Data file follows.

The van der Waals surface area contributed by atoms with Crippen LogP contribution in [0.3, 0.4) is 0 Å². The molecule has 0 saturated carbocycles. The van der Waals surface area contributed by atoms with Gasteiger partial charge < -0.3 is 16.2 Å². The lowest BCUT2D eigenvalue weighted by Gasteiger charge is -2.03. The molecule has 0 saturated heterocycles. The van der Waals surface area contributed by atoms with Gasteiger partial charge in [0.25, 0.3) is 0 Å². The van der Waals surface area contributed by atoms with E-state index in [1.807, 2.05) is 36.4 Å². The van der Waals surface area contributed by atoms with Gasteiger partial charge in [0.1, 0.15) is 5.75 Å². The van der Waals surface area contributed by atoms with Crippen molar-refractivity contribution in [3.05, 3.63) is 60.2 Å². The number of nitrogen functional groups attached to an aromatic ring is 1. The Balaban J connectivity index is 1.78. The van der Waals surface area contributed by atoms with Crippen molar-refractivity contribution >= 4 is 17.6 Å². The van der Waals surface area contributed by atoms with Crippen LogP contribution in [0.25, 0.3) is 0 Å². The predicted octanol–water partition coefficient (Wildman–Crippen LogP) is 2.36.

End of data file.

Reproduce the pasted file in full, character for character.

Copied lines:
The van der Waals surface area contributed by atoms with Crippen LogP contribution in [0.3, 0.4) is 0 Å². The molecule has 0 saturated carbocycles. The van der Waals surface area contributed by atoms with Gasteiger partial charge < -0.3 is 16.2 Å². The lowest BCUT2D eigenvalue weighted by Gasteiger charge is -2.03. The molecule has 0 saturated heterocycles. The van der Waals surface area contributed by atoms with Gasteiger partial charge in [0.25, 0.3) is 0 Å². The van der Waals surface area contributed by atoms with E-state index in [1.807, 2.05) is 36.4 Å². The van der Waals surface area contributed by atoms with Gasteiger partial charge in [0.1, 0.15) is 5.75 Å². The van der Waals surface area contributed by atoms with Crippen molar-refractivity contribution in [3.05, 3.63) is 60.2 Å². The number of nitrogen functional groups attached to an aromatic ring is 1. The Balaban J connectivity index is 1.78. The van der Waals surface area contributed by atoms with Crippen molar-refractivity contribution >= 4 is 17.6 Å². The van der Waals surface area contributed by atoms with Crippen LogP contribution in [0.25, 0.3) is 0 Å². The predicted octanol–water partition coefficient (Wildman–Crippen LogP) is 2.36.